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Democracy
15 December 2017 11:54 Post ID: #991298 - in reply to #991293
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Lienking - 15/12/2017 09:07

mao tse tung - 15/12/2017 08:53


And thanks for the CV; I'm not setting on at the moment but I will pass it round.



Thanks for that. Shame I'm not looking for any work! Interesting on Question time last night that Nikki Morgan and the Labour MP said we are definitely leaving the EU, and that they both simply wants a vote on the deal. I look forward to them both standing by what they said. The unelected Lord Winston however said it could be the start of us not leaving.

At least that clears that up!


Dear God!

You are hard work!

Its not about the leave vote; that is done and dusted.

There are countless things that need addressing prior to leaving, and its the manner in which the Government are going about things that are causing the concerns, and quite rightly so.

All European legislation is being incorporated into British law; once that is done the Government want to have carte blanche to repeal or amend any laws that they think fit without any oversight from Parliament.

Try Googling Henry VIII laws if you still do not understand.

Which ever way you look at it, it is not even second cousin to Democracy.

Everyone has their own reasons for wanting out, and there are some fairly imaginative reasons put forward; but at the end of the day, the overwhelming issue was race.

People really do think they will be better off when Johnny foreigner has fooked off home; I reckon Johhny foreigner will have the last laugh.


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15 December 2017 14:27 Post ID: #991305 - in reply to #991194
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Love this quote:

"There is a proper role for referendums in constitutional change, but only if done properly. If it is not done properly, it can be a dangerous tool. The Chairman of the Public Administration Committee, who is no longer in the Chamber, said that Clement Attlee—who is, I think, one of the Deputy Prime Minister's heroes—famously described the referendum as the device of demagogues and dictators. We may not always go as far as he did, but what is certain is that pre-legislative referendums of the type the Deputy Prime Minister is proposing are the worst type of all.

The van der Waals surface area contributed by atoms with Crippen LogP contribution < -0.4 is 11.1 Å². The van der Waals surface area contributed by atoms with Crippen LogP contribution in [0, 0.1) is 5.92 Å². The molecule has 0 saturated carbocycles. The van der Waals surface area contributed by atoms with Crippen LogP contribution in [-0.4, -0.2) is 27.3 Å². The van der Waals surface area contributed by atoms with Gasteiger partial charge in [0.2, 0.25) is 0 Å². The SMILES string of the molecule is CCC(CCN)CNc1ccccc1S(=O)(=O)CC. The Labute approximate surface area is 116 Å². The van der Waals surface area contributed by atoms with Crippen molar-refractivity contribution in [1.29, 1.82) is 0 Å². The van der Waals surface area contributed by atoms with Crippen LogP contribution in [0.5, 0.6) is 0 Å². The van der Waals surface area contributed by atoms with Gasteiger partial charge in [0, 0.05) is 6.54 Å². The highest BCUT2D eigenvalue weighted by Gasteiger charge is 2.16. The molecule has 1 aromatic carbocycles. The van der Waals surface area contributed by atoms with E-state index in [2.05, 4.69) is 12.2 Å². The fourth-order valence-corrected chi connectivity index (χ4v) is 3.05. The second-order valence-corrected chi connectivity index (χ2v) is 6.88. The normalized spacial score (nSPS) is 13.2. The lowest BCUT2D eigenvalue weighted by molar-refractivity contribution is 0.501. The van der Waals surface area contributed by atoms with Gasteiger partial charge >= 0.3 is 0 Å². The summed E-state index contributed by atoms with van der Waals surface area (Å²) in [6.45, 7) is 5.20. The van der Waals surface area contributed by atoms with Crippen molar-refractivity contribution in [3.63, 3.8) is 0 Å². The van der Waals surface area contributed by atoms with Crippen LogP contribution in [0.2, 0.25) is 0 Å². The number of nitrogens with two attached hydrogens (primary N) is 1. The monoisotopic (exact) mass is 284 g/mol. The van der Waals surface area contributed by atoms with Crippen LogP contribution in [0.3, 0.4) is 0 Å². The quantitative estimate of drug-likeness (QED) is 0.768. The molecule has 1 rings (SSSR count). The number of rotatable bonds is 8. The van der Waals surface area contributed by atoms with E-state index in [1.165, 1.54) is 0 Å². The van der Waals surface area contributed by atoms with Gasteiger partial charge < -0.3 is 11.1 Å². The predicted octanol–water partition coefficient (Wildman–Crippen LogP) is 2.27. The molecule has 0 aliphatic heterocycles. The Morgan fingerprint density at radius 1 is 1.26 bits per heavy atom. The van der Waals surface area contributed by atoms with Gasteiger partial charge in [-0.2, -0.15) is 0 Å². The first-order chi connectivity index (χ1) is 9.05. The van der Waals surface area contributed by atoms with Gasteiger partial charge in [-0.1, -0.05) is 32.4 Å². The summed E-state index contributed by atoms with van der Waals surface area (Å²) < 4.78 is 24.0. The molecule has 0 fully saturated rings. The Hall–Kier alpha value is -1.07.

Referendums should be held when the electorate are in the best possible position to make a judgment. They should be held when people can view all the arguments for and against and when those arguments have been rigorously tested. In short, referendums should be held when people know exactly what they are getting. So legislation should be debated by Members of Parliament on the Floor of the House, and then put to the electorate for the voters to judge.
We should not ask people to vote on a blank sheet of paper and tell them to trust us to fill in the details afterwards. For referendums to be fair and compatible with our parliamentary process, we need the electors to be as well informed as possible and to know exactly what they are voting for. Referendums need to be treated as an addition to the parliamentary process, not as a substitute for it.”


Which modern day political hero said these true words in the House of Commons?
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15 December 2017 14:52 Post ID: #991307 - in reply to #991305
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in_the_top_one - 15/12/2017 14:27

Love this quote:

"There is a proper role for referendums in constitutional change, but only if done properly. If it is not done properly, it can be a dangerous tool. The Chairman of the Public Administration Committee, who is no longer in the Chamber, said that Clement Attlee—who is, I think, one of the Deputy Prime Minister's heroes—famously described the referendum as the device of demagogues and dictators. We may not always go as far as he did, but what is certain is that pre-legislative referendums of the type the Deputy Prime Minister is proposing are the worst type of all.
Referendums should be held when the electorate are in the best possible position to make a judgment. They should be held when people can view all the arguments for and against and when those arguments have been rigorously tested. In short, referendums should be held when people know exactly what they are getting. So legislation should be debated by Members of Parliament on the Floor of the House, and then put to the electorate for the voters to judge.